Vatican II changed the face of Catholocism for everyone – lay people and consecrated religious. What was it like to enter religious life on the heels of such a sea change?
Sr. Christine Connolly, a Dominican Sister of Peace in Niskayuna, NY, is celebrating her 50th year of religious life in 2019, and says that the changes brought about by the Council brought her both excitement and sadness.
“A new paradigm of religious life was beginning to take place, which required us to live with a sense of flexibility and a willingness to be open,” she says. “One surprise has been the blessing of helping to lay the foundation for something new and vibrant to be birthed.”
Sr. Christine began her religious life in both religious formation and formal study. She studied in the Novitiate in Kentucky for two years, then attended Cardinal Cushing College in Brookline, MA. She earned her Bachelor of Science in History and Elementary Education in 1972.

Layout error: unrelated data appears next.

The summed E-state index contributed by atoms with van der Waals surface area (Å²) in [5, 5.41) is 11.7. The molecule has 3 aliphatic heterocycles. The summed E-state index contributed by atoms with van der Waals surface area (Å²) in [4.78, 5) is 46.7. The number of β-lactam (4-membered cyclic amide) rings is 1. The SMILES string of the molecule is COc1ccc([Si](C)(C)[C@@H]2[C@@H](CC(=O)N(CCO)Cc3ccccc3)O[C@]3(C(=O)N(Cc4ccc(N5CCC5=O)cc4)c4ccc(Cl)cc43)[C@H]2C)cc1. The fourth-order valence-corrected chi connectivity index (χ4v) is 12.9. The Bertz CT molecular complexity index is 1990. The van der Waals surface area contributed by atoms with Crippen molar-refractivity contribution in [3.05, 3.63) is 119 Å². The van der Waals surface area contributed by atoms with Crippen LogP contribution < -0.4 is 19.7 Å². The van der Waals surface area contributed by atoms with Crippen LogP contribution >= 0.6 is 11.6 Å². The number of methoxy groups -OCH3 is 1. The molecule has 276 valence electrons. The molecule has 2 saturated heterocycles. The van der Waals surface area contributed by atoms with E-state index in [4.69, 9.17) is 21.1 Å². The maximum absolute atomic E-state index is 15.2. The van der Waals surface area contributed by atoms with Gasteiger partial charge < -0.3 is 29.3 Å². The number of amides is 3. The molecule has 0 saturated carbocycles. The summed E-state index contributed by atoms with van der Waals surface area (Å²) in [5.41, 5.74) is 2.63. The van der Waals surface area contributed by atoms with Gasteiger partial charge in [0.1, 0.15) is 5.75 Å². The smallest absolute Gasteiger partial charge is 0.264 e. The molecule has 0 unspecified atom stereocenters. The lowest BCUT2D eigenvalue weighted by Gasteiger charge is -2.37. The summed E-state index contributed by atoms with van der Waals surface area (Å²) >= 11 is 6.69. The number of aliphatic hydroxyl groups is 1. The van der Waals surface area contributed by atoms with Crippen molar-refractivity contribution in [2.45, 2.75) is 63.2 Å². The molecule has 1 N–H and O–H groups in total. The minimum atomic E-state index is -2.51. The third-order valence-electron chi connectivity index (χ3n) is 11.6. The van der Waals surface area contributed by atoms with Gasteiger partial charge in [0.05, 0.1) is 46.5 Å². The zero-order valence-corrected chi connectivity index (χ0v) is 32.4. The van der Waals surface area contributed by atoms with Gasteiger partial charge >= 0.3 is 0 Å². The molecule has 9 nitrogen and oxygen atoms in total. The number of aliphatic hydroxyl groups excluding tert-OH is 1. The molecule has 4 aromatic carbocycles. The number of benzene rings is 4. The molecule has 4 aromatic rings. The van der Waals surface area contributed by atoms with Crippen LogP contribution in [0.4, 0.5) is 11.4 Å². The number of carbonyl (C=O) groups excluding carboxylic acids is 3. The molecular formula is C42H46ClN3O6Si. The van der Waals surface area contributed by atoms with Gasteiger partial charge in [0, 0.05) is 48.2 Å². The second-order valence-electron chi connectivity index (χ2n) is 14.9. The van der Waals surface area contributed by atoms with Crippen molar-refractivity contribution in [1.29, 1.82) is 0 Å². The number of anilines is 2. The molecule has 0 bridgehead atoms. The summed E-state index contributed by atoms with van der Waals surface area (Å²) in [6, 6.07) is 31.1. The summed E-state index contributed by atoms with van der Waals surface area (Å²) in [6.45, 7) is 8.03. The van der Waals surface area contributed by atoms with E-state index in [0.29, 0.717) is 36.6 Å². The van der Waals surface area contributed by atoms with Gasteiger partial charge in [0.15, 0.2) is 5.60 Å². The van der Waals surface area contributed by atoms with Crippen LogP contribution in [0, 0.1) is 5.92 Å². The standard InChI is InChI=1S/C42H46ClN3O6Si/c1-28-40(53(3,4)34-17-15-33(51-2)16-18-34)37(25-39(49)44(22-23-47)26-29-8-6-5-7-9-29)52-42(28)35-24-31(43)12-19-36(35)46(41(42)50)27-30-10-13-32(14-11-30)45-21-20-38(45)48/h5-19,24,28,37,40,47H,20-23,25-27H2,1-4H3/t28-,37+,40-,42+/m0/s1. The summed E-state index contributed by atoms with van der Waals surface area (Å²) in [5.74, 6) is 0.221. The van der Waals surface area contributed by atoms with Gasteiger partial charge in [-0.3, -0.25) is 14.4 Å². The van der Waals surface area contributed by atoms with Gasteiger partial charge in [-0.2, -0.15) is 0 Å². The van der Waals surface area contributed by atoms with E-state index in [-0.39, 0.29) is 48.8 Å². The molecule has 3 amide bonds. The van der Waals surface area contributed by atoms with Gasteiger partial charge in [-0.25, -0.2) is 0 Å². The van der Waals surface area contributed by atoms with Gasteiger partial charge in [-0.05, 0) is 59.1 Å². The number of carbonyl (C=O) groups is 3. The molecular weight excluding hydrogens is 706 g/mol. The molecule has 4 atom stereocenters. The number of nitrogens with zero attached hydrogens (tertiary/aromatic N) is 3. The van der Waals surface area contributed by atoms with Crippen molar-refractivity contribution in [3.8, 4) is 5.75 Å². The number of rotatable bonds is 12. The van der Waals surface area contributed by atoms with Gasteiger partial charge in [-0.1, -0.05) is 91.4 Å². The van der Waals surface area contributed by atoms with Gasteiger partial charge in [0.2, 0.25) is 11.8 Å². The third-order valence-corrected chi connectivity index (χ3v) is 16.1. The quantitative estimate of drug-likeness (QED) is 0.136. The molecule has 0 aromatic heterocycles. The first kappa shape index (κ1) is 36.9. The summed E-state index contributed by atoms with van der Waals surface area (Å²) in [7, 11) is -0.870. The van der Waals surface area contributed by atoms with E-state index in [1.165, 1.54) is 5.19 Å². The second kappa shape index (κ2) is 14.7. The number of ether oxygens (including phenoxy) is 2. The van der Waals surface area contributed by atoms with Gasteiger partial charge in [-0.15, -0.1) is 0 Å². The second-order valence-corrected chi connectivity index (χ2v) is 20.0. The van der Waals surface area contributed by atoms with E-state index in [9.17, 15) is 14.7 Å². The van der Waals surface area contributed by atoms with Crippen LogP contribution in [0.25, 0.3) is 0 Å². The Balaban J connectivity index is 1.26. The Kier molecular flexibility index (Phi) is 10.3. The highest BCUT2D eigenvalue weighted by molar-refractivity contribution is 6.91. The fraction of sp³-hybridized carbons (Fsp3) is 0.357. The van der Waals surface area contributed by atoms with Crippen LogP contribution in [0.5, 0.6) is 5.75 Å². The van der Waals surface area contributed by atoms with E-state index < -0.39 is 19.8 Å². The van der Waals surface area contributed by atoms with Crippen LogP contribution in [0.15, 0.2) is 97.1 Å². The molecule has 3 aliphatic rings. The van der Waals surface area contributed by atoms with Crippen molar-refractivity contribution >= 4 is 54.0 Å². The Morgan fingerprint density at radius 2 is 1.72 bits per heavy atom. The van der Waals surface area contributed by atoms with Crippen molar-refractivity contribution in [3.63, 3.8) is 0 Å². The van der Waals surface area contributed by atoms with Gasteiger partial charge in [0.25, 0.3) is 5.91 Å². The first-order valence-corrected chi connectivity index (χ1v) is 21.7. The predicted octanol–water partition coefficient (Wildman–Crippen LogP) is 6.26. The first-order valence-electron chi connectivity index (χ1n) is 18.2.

Her first ministry was in education, teaching at St. Francis DeSales and East Boston Central Catholic in Boston, MA.
In 1980 she moved to St. Catharine, KY, to serve her congregation as the Administrative Assistant to the President of the Dominican Sisters in St. Catharine, KY.
True to the Dominican charism of study, Sr. Christine earned her Master of Arts in Pastoral Ministry from Boston College in 1989. She took her skills in administration and organization to the service of God’s people in Louisville, working with the Hospice of Louisville and Catholic Charities,
A move to Chicago to study at the Catholic Theological Center led to Sr. Christine’s next ministry. She served as Co-Promoter of Vocations and Spiritual Director at the Claret Center in Chicago for 6 years before beginning a ministry as Residence Hall rector at the University of Notre Dame.
After a brief Sabbatical, Sr.Christine moved to her present ministry, serving those seeking spiritual direction and a place of peace at the Congregation’s Retreat Center in Niskayuna, NY.
Of her 50 years of service to God’s people, Sr.Christine says, “I have learned that the Mission is God’s work, and my responsibility is listening to and working with God’s movement in ministry. God has blessed me with the opportunity to offer hope and peace in our world today.”